In what may wind up as the final inning in the long-running Balco steroids scandal, a federal appeals court on Friday swatted away home run king Barry Bonds' bid to erase his obstruction of justice conviction from one of the most infamous record books in sports history.

The 9th U.S. Circuit Court of Appeals upheld Bonds' 2011 conviction for his testimony to a federal grand jury probing the Balco steroids case, rejecting legal arguments that he was convicted of simply providing a rambling answer that did not amount to a crime.

In a unanimous three-judge opinion, the 9th Circuit found that Bonds' "evasive" and "misleading" testimony could have misled the grand jury as it investigated a now-defunct Peninsula laboratory's role in spreading steroids throughout the sports world nearly a decade ago. In that testimony, Bonds repeatedly denied using steroids as he chased baseball's home run records.

"We conclude there was sufficient evidence to convict Bonds of obstructing justice," 9th Circuit Judge Mary Schroeder wrote for the court.

While Bonds and his lawyers may have a few swings left at the government's case, the ruling could spell the end to a legal saga that tarnished the former San Francisco Giant's image and home run records and still reverberates through baseball, which continues to struggle with players using performance enhancing drugs.

Legal experts were somewhat surprised at the 9th Circuit's resounding rejection of Bonds' legal arguments, which many lawyers said raised troubling questions about the trial and verdict. The jury that convicted Bonds on the obstruction charge, deadlocked on three perjury charges, which federal prosecutors later dropped.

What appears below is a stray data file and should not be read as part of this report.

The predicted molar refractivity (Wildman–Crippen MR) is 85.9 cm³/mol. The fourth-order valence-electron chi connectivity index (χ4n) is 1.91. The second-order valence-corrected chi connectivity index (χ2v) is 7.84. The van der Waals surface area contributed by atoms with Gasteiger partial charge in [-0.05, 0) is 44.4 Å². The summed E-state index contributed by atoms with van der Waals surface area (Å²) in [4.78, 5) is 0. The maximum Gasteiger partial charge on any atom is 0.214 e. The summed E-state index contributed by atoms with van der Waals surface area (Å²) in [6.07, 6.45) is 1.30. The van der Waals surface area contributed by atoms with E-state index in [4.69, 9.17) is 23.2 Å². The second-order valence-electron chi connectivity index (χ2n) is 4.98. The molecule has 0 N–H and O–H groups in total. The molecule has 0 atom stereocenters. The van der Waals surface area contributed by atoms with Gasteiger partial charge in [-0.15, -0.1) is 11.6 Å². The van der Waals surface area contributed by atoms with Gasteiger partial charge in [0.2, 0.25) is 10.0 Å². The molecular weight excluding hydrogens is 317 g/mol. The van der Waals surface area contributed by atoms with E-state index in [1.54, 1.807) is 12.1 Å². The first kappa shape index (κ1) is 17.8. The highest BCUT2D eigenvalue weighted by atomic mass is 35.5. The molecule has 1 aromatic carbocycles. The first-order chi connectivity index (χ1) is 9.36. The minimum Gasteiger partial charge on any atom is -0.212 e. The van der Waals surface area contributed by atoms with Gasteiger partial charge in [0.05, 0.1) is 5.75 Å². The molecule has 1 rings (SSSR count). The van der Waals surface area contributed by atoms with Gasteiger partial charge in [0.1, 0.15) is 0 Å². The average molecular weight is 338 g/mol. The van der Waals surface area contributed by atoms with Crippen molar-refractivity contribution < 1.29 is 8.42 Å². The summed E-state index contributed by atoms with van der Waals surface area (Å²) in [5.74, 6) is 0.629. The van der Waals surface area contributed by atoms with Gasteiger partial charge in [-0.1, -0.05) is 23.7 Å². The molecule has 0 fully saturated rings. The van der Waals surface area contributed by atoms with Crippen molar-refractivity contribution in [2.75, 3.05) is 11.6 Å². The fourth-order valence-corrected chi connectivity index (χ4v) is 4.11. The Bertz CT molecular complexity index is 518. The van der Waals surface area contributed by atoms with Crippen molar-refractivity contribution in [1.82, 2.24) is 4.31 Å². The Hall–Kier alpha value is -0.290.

"I'm surprised because the opinion in some sense doesn't do justice to the complexity of the arguments," said Rory Little, a former federal prosecutor and Hastings College of the Law professor. "It just makes you wonder whether his celebrity status and the general feeling everyone has that he lied influenced (the decision)."

Bonds released a statement saying he would like to begin serving his sentence while his lawyers pursue further appeals. Bonds can ask the 9th Circuit to reconsider the case with an 11-judge panel, or appeal to the U.S. Supreme Court.

The slugger who finished his career in 2007 is trying to set aside his felony conviction and sentence of two years' probation and a month of electronic monitoring at his Southern California home. Bonds has been hoping to clear his name as perhaps the most prominent figure in baseball's steroids era, a status that clouds his once certain chances of joining baseball's Hall of Fame. Hall voters have thus far denied him entry into Cooperstown.

Baseball Commissioner Bud Selig's office declined to comment Friday on the Bonds case.

U.S. Attorney Melinda Haag, whose office pursued the Bonds prosecution through years of legal fights and setbacks, said she is "gratified" by the 9th Circuit decision, adding: "We believe justice is served."

The jury specifically convicted Bonds for a rambling answer to a question about whether his former personal trainer, Greg Anderson, had ever supplied or injected him with steroids. The answer included musings about being a "celebrity child with a famous father" and other remarks that jurors said later were meant to evade questions about his steroid use and relationship with Anderson.

Bonds' high-power legal team argued that the testimony was too broad to amount to a specific crime under obstruction laws, but the 9th Circuit disagreed.

"The statement served to divert the grand jury's attention away from the relevant inquiry of the investigation, which was Anderson and Balco's distribution of steroids and PEDS," the court wrote. "The statement was therefore evasive."

Howard Mintz covers legal affairs. Contact him at 408-286-0236 or follow him at Twitter.com/hmintz